Maybe Your Real Problem Isn’t a Discipline Problem

Curated Reading and Listening Material 


READ -> This article is about how to create a learning culture on your staff or team.

LISTEN -> This podcast covers the topic of high expectations and how they can help people achieve at a higher level. It is called the Pygmalion Effect.

VERSE -> John 15:12 This is my commandment, that you love one another as I have loved you.

VIDEO-> How one small mindset tweak can actually make a big difference in your staff!



I have a favor to ask. I have set a goal for myself to double my email subscribers in the next two weeks. I am currently at 70 and want to get to 140 by August 14th. One of the best ways to get to a tipping point is by the network effect.

There are three ways you can help:

1. Would you please forward or share one of my emails with 3-5 friends/coaches in the next two weeks?

2. Would you please follow me on twitter at @KingdomCoachTW and retweet my tweet with my weekly email?

3. Do both of #1 and #2 please?

Maybe Your Real Problem Isn’t a Discipline Problem

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In one particular article I read last week about discipline, the author was talking about how discipline is hard.

discipline is harder than trustworthiness and skill and perhaps even than selflessness. We are by nature flawed and inconsistent creatures. We can’t even keep from snacking between meals. We are not built for discipline.”

Most would agree with this assessment of discipline.

What if I told you your problem might not be a discipline problem.

Before I get into why I don’t believe discipline is our problem (very general broad-brush statement), let me share some stories.

I have a buddy who has disciplined himself to watch an episode of one of four Netflix shows every single night. He never misses.

He seriously has not missed watching one episode of a program in over four months.

How’s that for discipline?

I started dating my wife during our junior year of high school. On our first date, we went to see Dances With Wolves in the theater. From that night on, I never… I repeat, NEVER, missed a day to talk to her, or see her if I was able (this is before cell phones:).

No one ever had to preach discipline to me. I would go by her locker EVERY day. I would call her EVERY night. No one ever sat me down and motivated or inspired me to be more disciplined.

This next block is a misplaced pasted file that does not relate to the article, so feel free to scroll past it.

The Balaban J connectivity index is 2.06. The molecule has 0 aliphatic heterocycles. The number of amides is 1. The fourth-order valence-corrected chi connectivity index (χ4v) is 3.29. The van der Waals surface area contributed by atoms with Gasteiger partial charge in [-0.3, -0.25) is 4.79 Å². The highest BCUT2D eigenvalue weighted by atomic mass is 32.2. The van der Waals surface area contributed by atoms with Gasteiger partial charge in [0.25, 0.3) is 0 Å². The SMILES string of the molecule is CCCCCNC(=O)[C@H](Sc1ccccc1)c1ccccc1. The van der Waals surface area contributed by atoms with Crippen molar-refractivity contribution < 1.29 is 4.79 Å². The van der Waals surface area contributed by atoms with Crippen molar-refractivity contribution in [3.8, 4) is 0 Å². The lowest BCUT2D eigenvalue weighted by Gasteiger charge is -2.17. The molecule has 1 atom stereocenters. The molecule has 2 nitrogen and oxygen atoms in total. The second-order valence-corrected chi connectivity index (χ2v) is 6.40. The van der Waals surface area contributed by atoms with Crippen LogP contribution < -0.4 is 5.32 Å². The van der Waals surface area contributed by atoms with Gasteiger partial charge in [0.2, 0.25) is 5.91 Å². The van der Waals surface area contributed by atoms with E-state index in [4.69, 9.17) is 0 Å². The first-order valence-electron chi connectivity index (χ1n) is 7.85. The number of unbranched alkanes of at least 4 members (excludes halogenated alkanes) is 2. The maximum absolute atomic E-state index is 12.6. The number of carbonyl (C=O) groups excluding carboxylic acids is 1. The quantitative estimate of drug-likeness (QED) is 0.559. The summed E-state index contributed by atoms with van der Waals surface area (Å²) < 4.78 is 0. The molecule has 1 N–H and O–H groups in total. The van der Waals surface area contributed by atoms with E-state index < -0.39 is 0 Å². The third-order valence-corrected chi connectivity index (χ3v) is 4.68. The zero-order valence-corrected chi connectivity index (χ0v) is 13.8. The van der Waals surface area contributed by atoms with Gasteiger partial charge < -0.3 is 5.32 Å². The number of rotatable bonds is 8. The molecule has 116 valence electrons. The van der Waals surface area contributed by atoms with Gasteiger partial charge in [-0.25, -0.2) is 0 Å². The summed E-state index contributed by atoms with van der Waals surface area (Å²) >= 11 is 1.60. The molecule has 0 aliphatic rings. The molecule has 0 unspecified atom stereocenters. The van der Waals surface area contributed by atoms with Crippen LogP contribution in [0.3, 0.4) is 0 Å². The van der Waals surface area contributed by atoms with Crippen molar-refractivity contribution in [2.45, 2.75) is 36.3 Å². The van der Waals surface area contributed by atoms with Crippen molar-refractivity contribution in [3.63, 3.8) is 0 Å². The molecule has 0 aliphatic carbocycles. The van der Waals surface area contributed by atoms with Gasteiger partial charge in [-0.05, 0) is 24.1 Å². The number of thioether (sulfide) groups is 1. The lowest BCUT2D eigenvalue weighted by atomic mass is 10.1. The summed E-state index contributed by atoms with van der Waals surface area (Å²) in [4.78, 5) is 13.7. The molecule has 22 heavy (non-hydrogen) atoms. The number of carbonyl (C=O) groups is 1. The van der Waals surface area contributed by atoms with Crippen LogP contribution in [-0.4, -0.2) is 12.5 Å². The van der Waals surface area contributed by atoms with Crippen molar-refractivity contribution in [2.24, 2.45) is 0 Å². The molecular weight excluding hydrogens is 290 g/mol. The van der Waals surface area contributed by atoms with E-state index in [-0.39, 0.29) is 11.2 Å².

Pretty disciplined huh?.

Our problem is not discipline. Our problem is deeper. It is a desire, satisfaction, or fulfillment issue.

We will ALWAYS do that which we think will give us the most satisfaction, significance, or security. You might be saying “I promise you I want the satisfaction that ice cream can give me. But I am forgoing it to lose the 15 pounds I need to lose.”

To that, I would say you actually think that losing the weight will give you more satisfaction or fulfillment than the ice cream.

I am not sure of all the nuance and interplay between our desires. I do know that there are battling desires going on at the same time. There are obvious times where doing one thing feels a lot harder than doing another thing.

For example, you have the choice tonight to call recruits or watch your favorite show on Netflix. That tension will be felt. Your choice will depend on what you think will ultimately give you the most significance, satisfaction, or security.

(Without getting too deep into this… the above example is why it is so important to have a ‘long game’ mindset and not a ‘short game’ mindset.)

You might be asking “So what? How does this actually affect me?”

Knowing this will help you fight the battle of satisfaction, significance, security… and not fight the false battle of discipline.

I usually get up really early. It is rare that I don’t wake up in the 5:00 hour. I also go to bed really early… like 9:15 to 9:30 early. I do NOT discipline myself to do either of those. I love it.

I love getting up early, before everyone else. I read, I pray, I write, I think, I create, I reflect. I workout.

I love it.

Some might say I have great discipline. I actually just try to have alignment between my hopes and dreams, my habits and rhythms, and my satisfaction, significance, and security.

This routine is what gives me health (for the most part:) in all other areas of my life.

1. It is important to know your values. We really want our values to drive our thoughts and actions. If you don’t know what is most important to you, how will we ever know what gives us the most satisfaction, significance, or security?

2. When you feel tension, it is important to get to the root. Asking “Why” can be super beneficial. “Why do I want this so bad?” “Why did I lose my mind when I didn’t get __________?” After you have answered the first “why” keep asking “why”. Keep asking until you have gotten to the root of the issue.

3.  As I mentioned, playing the long game is important. If you only have thoughts of the ‘here and now’ you will make poor decisions.

PS. This sounds really easy and clean but it is far from that. However, I try not to beat myself up over discipline or lack thereof. I simply work hard to align!

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Travis Wyckoff

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